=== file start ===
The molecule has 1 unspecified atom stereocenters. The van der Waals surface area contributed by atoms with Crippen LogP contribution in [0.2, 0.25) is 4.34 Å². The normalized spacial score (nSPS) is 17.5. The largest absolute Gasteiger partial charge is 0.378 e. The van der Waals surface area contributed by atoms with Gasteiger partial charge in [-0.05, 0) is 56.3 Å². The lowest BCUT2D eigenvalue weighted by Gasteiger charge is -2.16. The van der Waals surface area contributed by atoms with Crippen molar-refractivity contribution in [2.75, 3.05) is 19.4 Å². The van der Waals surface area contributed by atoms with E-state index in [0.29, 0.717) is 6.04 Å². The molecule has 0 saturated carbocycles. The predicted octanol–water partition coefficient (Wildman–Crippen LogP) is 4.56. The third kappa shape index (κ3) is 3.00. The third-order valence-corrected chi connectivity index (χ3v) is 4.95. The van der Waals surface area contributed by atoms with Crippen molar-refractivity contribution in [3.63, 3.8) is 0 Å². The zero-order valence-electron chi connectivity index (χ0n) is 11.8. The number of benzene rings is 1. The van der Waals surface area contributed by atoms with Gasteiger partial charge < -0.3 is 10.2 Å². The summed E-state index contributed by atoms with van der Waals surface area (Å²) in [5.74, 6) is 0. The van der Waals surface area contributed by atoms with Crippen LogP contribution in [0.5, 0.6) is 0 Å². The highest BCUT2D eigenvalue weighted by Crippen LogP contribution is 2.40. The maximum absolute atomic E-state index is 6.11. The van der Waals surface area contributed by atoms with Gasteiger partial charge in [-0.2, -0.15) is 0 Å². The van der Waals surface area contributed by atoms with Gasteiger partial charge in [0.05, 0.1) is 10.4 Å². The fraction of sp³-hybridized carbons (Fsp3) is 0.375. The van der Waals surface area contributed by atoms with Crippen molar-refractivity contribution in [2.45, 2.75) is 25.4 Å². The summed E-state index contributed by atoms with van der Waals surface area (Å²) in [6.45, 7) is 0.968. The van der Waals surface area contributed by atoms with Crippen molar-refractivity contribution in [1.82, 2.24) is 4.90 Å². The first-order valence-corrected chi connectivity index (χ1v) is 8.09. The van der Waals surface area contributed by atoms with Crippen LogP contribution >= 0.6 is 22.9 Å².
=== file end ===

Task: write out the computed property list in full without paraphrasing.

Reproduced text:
The molecule has 1 unspecified atom stereocenters. The van der Waals surface area contributed by atoms with Crippen LogP contribution in [0.2, 0.25) is 4.34 Å². The normalized spacial score (nSPS) is 17.5. The largest absolute Gasteiger partial charge is 0.378 e. The van der Waals surface area contributed by atoms with Gasteiger partial charge in [-0.05, 0) is 56.3 Å². The lowest BCUT2D eigenvalue weighted by Gasteiger charge is -2.16. The van der Waals surface area contributed by atoms with Crippen molar-refractivity contribution in [2.75, 3.05) is 19.4 Å². The van der Waals surface area contributed by atoms with E-state index in [0.29, 0.717) is 6.04 Å². The molecule has 0 saturated carbocycles. The predicted octanol–water partition coefficient (Wildman–Crippen LogP) is 4.56. The third kappa shape index (κ3) is 3.00. The third-order valence-corrected chi connectivity index (χ3v) is 4.95. The van der Waals surface area contributed by atoms with Crippen molar-refractivity contribution in [3.63, 3.8) is 0 Å². The zero-order valence-electron chi connectivity index (χ0n) is 11.8. The number of benzene rings is 1. The van der Waals surface area contributed by atoms with Gasteiger partial charge < -0.3 is 10.2 Å². The summed E-state index contributed by atoms with van der Waals surface area (Å²) in [5.74, 6) is 0. The van der Waals surface area contributed by atoms with Crippen LogP contribution in [0.5, 0.6) is 0 Å². The highest BCUT2D eigenvalue weighted by Crippen LogP contribution is 2.40. The maximum absolute atomic E-state index is 6.11. The van der Waals surface area contributed by atoms with Gasteiger partial charge in [-0.2, -0.15) is 0 Å². The van der Waals surface area contributed by atoms with Gasteiger partial charge in [0.05, 0.1) is 10.4 Å². The fraction of sp³-hybridized carbons (Fsp3) is 0.375. The van der Waals surface area contributed by atoms with Crippen molar-refractivity contribution in [2.45, 2.75) is 25.4 Å². The summed E-state index contributed by atoms with van der Waals surface area (Å²) in [6.45, 7) is 0.968. The van der Waals surface area contributed by atoms with Crippen molar-refractivity contribution in [1.82, 2.24) is 4.90 Å². The first-order valence-corrected chi connectivity index (χ1v) is 8.09. The van der Waals surface area contributed by atoms with Crippen LogP contribution >= 0.6 is 22.9 Å².